Name: Joseph Franklin Caldwell
Formal Name: Joseph Franklin Caldwell
First Date: 1814; Last Date: 1831
Function: Editor, Publisher
Locales: Winchester, Fincastle, Lewisburg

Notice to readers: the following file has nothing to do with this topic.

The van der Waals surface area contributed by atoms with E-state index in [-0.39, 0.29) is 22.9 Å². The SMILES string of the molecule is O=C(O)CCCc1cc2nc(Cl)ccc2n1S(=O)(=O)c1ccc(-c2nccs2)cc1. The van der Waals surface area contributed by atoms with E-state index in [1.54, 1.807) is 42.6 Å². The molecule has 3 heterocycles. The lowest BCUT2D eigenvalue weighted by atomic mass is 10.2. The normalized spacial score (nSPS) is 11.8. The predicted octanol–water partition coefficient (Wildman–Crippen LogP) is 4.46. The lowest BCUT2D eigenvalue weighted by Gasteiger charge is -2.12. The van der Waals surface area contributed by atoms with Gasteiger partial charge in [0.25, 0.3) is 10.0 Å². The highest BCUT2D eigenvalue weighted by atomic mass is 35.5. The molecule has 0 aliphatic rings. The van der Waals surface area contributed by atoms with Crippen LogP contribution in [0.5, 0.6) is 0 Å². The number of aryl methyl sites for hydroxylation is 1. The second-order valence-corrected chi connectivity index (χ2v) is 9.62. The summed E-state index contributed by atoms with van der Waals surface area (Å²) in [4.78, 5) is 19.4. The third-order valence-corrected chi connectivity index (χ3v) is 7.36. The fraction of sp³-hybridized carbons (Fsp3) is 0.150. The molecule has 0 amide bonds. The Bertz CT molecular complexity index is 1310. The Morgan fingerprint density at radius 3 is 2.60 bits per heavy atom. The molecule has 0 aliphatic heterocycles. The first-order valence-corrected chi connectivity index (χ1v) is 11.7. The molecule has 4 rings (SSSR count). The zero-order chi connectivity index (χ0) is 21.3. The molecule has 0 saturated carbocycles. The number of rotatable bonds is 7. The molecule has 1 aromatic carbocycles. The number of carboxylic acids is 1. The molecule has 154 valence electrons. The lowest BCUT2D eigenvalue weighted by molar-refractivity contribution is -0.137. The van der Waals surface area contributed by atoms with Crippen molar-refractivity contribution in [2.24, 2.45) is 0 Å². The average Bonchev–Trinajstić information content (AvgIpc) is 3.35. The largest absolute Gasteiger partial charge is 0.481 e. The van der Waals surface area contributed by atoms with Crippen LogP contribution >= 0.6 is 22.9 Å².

PrecisPublisher of the Virginia Reformer (1819-20) in Winchester with an unidentified Russell (369); later of the Herald of the Valley (1821-23) in Fincastle with William E. Robinson, and of the Palladium of Virginia (1823-31) in Lewisburg; also brother of James Caldwell (071).